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The University of Southampton
PhilosophyPart of Humanities

Research project: Cultural and Social Ontology

Currently Active: 
Yes

Philosophers have tended to study the ontology of cultural artefacts (e.g., works of art) and the ontology of social objects and constructions (e.g., institutions and money) independently. With a few rare exceptions, there has been almost no attempt to bring these topics under a single theoretical umbrella. Indeed, people working in one area often seem entirely unaware of research in the other. Yet it is easy to see that many of the puzzles raised in the two areas are fundamentally similar, and might admit of similar solutions. With that in mind, the goal of our project will be to bridge these two areas, paving the way for a unified ontology of social and cultural objects.

Philosophers have tended to study the ontology of cultural artefacts (e.g., works of art) and the ontology of social objects and constructions (e.g., institutions and money) independently. With a few rare exceptions, there has been almost no attempt to bring these topics under a single theoretical umbrella. Indeed, people working in one area often seem entirely unaware of research in the other. Yet it is easy to see that many of the puzzles raised in the two areas are fundamentally similar, and might admit of similar solutions. With that in mind, the goal of our project will be to bridge these two areas, paving the way for a unified ontology of social and cultural objects.

More details about the project, and about upcoming events, can be found on the project website.

Conferences and events associated with this project:

Group Belief and Action, June 2015

 

This workshop considers how the theory of collective intentionality—the nature of collective belief and action—bears on the ontology of social and cultural objects? How is it that corporations and groups come into existence? Apparently through the collective agency and beliefs of the individuals that comprise them. But notice that arguably the very same mechanisms underwrite the existence of other social and cultural artefacts, explaining, for example, how it is that a piece of paper can be a bank note, the signing of a document can be legally binding, and a piece of music can be performed by the myriad artists who make up an orchestra. This workshop will explore how leading theories of collective belief and action can be brought to bear on puzzles about the ontology of other social and cultural artefacts.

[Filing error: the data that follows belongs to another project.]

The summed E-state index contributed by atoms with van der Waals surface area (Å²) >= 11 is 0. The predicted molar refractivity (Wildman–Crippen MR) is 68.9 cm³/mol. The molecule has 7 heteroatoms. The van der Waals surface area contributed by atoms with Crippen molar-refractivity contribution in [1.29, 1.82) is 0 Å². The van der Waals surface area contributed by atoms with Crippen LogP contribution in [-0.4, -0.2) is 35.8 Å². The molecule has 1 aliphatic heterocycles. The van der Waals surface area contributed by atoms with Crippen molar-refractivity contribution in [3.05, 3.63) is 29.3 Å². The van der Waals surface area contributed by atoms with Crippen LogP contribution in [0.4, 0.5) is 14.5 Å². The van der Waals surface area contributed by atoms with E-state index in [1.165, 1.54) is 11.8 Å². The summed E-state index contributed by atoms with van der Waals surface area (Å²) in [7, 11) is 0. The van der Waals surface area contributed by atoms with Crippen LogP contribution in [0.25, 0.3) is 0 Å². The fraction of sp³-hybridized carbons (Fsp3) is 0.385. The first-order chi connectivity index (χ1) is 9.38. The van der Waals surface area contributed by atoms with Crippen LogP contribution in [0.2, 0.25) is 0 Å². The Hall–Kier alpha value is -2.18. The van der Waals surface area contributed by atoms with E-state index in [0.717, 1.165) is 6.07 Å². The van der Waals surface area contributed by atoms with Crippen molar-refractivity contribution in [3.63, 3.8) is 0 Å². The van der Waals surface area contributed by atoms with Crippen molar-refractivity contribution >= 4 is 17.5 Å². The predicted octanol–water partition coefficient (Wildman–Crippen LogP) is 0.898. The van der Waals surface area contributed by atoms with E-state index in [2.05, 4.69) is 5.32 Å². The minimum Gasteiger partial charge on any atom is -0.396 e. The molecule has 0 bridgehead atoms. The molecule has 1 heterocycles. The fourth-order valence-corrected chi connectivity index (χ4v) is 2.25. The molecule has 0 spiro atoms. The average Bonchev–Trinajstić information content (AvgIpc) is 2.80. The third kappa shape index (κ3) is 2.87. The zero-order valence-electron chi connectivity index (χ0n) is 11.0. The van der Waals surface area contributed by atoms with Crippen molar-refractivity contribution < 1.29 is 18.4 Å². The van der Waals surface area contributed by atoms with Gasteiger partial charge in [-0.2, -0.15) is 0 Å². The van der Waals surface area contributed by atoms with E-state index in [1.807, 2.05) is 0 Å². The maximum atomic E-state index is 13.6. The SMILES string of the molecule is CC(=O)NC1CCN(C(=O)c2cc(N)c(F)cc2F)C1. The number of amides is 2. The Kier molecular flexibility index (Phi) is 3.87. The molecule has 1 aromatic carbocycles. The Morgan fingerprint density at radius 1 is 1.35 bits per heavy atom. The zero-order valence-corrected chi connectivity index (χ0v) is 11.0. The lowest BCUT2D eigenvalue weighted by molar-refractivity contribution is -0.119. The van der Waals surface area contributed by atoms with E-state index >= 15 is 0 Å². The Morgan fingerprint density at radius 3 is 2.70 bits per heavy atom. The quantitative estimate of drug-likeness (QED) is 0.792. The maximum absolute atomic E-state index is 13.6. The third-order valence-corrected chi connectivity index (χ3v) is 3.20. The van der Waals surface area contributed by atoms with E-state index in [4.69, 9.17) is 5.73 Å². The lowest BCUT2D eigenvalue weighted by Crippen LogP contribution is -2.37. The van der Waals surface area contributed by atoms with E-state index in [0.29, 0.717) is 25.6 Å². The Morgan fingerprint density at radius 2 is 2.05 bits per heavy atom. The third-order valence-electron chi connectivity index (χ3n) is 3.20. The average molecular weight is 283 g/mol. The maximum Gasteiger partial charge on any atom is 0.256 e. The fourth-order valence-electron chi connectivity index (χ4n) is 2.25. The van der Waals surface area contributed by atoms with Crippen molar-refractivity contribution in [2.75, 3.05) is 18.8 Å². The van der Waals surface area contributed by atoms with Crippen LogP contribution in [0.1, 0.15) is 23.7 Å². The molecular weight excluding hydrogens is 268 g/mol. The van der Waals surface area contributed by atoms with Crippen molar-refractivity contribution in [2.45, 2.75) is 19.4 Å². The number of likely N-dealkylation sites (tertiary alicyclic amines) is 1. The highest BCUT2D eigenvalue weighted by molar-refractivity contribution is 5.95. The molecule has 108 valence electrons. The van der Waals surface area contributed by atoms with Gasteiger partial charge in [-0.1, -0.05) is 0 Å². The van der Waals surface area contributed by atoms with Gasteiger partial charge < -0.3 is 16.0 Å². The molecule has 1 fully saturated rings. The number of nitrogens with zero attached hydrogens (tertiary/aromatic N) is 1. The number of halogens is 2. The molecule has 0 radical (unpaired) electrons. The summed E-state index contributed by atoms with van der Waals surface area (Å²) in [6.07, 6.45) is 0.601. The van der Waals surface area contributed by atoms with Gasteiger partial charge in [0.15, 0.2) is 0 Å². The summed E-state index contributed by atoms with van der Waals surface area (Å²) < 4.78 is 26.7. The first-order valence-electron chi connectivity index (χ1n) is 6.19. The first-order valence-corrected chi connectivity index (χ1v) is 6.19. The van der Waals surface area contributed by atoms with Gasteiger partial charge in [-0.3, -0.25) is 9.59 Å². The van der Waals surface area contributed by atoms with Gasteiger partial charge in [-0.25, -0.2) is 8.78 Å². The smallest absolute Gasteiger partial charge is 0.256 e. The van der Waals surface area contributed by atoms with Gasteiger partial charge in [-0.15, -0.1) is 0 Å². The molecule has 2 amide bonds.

Speakers include:

Jennifer Lackey

Kurt Sylvan

 

Social Objects and Cultural Artefacts

 

The topic will be a central one in social ontology: the metaphysics of social objects and constructions such as institutions, bank notes, touchdowns, marriages, and dinner parties. The workshop will be designed to bridge this topic in social ontology with the ontology of cultural artefacts. In a paper that has been surprisingly neglected by social ontologists (‘New Foundations for Social Ontology’), Amie Thomasson explored the analogy between social objects and cultural artefacts and used it to undermine John Searle’s influential approach to social ontology.

 

The Metaphysics of Types

 

What kinds of things are repeatable artworks, such as pieces of music? One influential tradition has it that just as we distinguish between the abstract word type, of which there are many tokens, we should likewise think of repeatable artworks as types, the performances and copies of which are tokens. But this just pushes the question back – how should we think of types? And should we extend the type/token distinction to other artefacts such as makes of car, marriages, and bank notes? This workshop will explore the nature of types, and the advantages and limitations of type/token framework.

 

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